As the Attorney-General has pointed out previously, a representation very often is made dealing with some particular aspect of a proposal which affects the person making the representation. That aspect must be looked at in its true orientation and relation to the proposals as a whole. Honorable senators can be sure that the Government intends to introduce the legislation at the earliest possible opportunity. Cabinet has been discussing it almost weekly in an endeavour to bring it to the point at which it can be presented to the Parliament.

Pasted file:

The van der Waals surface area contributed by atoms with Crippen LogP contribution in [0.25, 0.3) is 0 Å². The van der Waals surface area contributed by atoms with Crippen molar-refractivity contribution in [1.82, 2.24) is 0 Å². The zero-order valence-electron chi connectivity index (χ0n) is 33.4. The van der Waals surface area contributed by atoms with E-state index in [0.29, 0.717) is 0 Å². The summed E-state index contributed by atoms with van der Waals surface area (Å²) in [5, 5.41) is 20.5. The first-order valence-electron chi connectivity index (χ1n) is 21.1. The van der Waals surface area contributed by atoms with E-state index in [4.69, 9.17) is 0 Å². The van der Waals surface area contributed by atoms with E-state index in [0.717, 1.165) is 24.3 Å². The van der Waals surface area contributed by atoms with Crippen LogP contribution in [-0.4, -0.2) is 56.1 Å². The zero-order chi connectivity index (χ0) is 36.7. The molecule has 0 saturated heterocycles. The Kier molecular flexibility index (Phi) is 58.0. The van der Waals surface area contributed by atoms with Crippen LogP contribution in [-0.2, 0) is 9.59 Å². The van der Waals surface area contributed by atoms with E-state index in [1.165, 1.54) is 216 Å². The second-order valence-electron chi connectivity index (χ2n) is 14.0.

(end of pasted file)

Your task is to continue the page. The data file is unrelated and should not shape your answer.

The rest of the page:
Senator Cohenalso referred to the report of the Constitutional Review Committee and asked what the Government proposed to do about it. Although the Government may receive advice from a committee such as this, it ls under no obligation to accept that advice. Nor is it under any obligation to say that it will never accept that advice. I think I can say to the honorable senator that it is extremely unlikely that Senator McKenna's Bills will be debated during this sessional period, but I point out that it is not true to say that nothing has been dona in this field because the Government is moving towards implementing one of the recommendations of the Constitutional Review Committee. I refer to Commonwealth control of civil aviation. I remind honorable senators of Senator Cohen's description of the report as being interesting, distinguished for the attention given to careful proposals which were advanced and commendable for the work done by the members of all parties who carried out their duties in a competent manner. Commonwealth control of civil aviation is one of the recommendations contained in the report to which Senator Cohen referred in such glowing terms. If I understand correctly, Senator Cohen will endeavour tomorrow to oppose and frustrate the Government's attempt to implement that recommendation.